Ben Derbyshire writes 'The beauty commission's advice is sound on sustainable placemaking' for Housing Today

Who can argue against the idea that beauty is "everything that promotes a healthy and happy life"?

The 2020s are going to be a make-or-break decade. We must start now to tackle the climate emergency – achieving significant savings in emissions – if we are to have any chance of meeting the 2050 zero carbon commitment, we have to start now.

And Britain must establish itself successfully as an independent nation outside the European Union. The Johnson government needs to register successes in its commitment to level-up divides and speed up the provision of quality affordable homes.

One senses a battle  in Downing Street between the hard-line neoliberals who back a deregulated economy as the best route to success set against an old-school Conservatism with a consensus around traditional values (satisfying the popular beliefs of middle England, so to speak).

I imagine the decidedly interventionist recommendations of the Building Better Building Beautiful Commission may be as irritating to neoliberals as they are food for the soul of the small ‘c’ conservatives.

Many, like me, who belong in neither camp, will no doubt be hoping the report’s authors and their supporting expert panel will be engaged in a meaningful process to help drive its broad intentions.

The decidedly interventionist recommendations of the Building Better Building Beautiful Commission may be as irritating to neoliberals as they are food for the soul of the small ‘c’ conservative 

There are 45 recommendations in the report – 40 too many, it could be argued, if the authors seriously expected adoption of specific policy measures any time soon.

But the report may actually be more effective as an influential essay which, in a general sense, may be persuasive in favour of gentle resuscitation of the planning system with more resources to support the design of a well-tempered, sustainable built environment with qualities that support human wellbeing.

It’s not as if ‘Living with Beauty’ has anything particularly new to say. Its approach has much in common with the RIBA’s publication 10 Characteristics of Places Where People Want to Live and Distinctively Local, which was written by my own practice, HTA Design, with colleagues from Pollard Thomas Edwards, Proctor & Matthews and PRP Architects both published last year covering much of the same ground.

But the commission comes at the issue from a different angle, not afraid to use more emotive language than is usually found in planning reports. This, allied to the provenance of its two main protagonists, the late Sir Roger Scruton and the omnipresent, irrepressible Nicholas Boys Smith of Create Streets – both darlings of centre-right think tank Policy Exchange – may mean it has more impact in government circles.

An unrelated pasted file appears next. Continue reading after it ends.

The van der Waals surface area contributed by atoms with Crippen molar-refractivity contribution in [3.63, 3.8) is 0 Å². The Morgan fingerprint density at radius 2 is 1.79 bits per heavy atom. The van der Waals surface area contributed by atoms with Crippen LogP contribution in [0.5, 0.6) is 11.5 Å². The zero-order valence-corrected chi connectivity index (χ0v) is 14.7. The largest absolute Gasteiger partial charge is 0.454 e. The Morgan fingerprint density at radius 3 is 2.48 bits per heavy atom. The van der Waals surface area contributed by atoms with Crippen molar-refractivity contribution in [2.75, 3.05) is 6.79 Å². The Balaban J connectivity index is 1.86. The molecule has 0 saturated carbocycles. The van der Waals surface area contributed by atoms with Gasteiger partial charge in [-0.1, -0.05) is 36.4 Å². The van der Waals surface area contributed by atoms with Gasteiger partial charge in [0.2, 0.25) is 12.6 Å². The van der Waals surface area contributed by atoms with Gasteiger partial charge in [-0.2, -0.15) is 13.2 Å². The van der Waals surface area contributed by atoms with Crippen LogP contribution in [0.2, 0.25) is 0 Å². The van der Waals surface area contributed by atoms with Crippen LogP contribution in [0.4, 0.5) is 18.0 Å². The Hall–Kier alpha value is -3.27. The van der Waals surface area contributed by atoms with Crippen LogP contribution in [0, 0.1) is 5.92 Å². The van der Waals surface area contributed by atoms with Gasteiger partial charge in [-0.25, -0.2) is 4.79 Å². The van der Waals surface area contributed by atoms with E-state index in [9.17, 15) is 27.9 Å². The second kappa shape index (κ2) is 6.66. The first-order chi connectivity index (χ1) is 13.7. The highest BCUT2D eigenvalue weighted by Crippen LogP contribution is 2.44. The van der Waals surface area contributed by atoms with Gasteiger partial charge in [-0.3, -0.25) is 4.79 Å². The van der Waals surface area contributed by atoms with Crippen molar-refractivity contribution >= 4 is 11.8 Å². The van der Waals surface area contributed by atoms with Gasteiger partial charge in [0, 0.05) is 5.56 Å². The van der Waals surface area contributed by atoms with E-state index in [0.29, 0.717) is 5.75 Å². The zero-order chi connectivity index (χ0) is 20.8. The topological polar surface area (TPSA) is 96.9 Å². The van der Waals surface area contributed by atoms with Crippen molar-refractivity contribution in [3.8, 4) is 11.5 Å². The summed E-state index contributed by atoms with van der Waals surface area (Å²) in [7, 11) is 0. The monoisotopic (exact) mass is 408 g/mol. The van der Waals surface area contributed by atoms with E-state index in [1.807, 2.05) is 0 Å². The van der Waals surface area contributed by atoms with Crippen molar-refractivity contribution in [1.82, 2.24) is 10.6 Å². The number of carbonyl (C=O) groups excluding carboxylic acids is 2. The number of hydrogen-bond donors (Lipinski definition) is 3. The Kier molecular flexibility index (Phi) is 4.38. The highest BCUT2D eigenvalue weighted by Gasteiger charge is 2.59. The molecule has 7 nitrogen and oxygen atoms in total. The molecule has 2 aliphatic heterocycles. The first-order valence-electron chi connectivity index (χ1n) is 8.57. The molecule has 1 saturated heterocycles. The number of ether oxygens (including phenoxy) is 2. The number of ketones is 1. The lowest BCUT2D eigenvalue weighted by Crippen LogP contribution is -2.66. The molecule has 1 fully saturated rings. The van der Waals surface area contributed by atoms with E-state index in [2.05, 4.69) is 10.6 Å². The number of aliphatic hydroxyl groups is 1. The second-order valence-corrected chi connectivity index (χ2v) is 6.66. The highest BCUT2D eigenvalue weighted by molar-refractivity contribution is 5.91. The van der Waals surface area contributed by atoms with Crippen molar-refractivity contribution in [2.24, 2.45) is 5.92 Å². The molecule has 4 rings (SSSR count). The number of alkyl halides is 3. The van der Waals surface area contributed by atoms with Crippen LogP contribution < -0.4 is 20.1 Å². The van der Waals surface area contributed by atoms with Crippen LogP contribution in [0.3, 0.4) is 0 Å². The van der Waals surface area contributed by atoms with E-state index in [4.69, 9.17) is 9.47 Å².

After all, who can argue with the report’s assertion that beauty includes "everything that promotes a healthy and happy life, everything that makes a collection of buildings into a place, everything that turns anywhere into somewhere, and nowhere into home”. The proposals lend some helpful support to the planning system and the people working within it.

The proposals lend some helpful support to the planning system and the people working within it 

The concepts of greater integration between all placemaking disciplines, democratic processes and community engagement along with a strong, predictable planning system are not new ideas but they are important ones worth repeating.

The greening of cities and towns, meeting environmental targets and regenerating abandoned places are all valid aspirations of the planning system and are shared by the people working within it. The report talks of three scales of beauty – beautiful buildings, in beautiful places, which are beautifully placed, turning the planning system from its existing role as a "shield against the worst" to a future role of as a "champion of the best". Will the government make the resources available to achieve those entirely worthy objectives?

Many will quibble with definitions, particularly of beauty and ugliness. These key words are especially susceptible to argument. But who could argue that one is desirable while the other is not? Imagine a planning system that requires that for developments to qualify as beautiful, they must display harmonious proportion, robust materiality, and a clear relationship to human scale (even in very large structures) 

Natural beauty is to be found in providing for biodiversity in the built environment, known to offer psychological benefits and to stimulate sustainable behaviours. Despite the subjective nature of beauty, it should always be possible for designers to point to features that merit use of the adjective in seeking consent – in terms of colour, shape, proportion, texture, form and preferably all of these.

Living with Beauty is filled with good intentions. If its recommendations are too many, and sometimes difficult to see as translatable into policy, let us at least hope the report will be sufficiently influential to save us from the worst privations that would be inflicted should the alternative argument prevail within No 10 – the radical removal of planning process and the expansion of permitted development rights as a means to speed development. We have a Conservative government. Conservatives care to preserve the quality of life. Radical deregulation will not.

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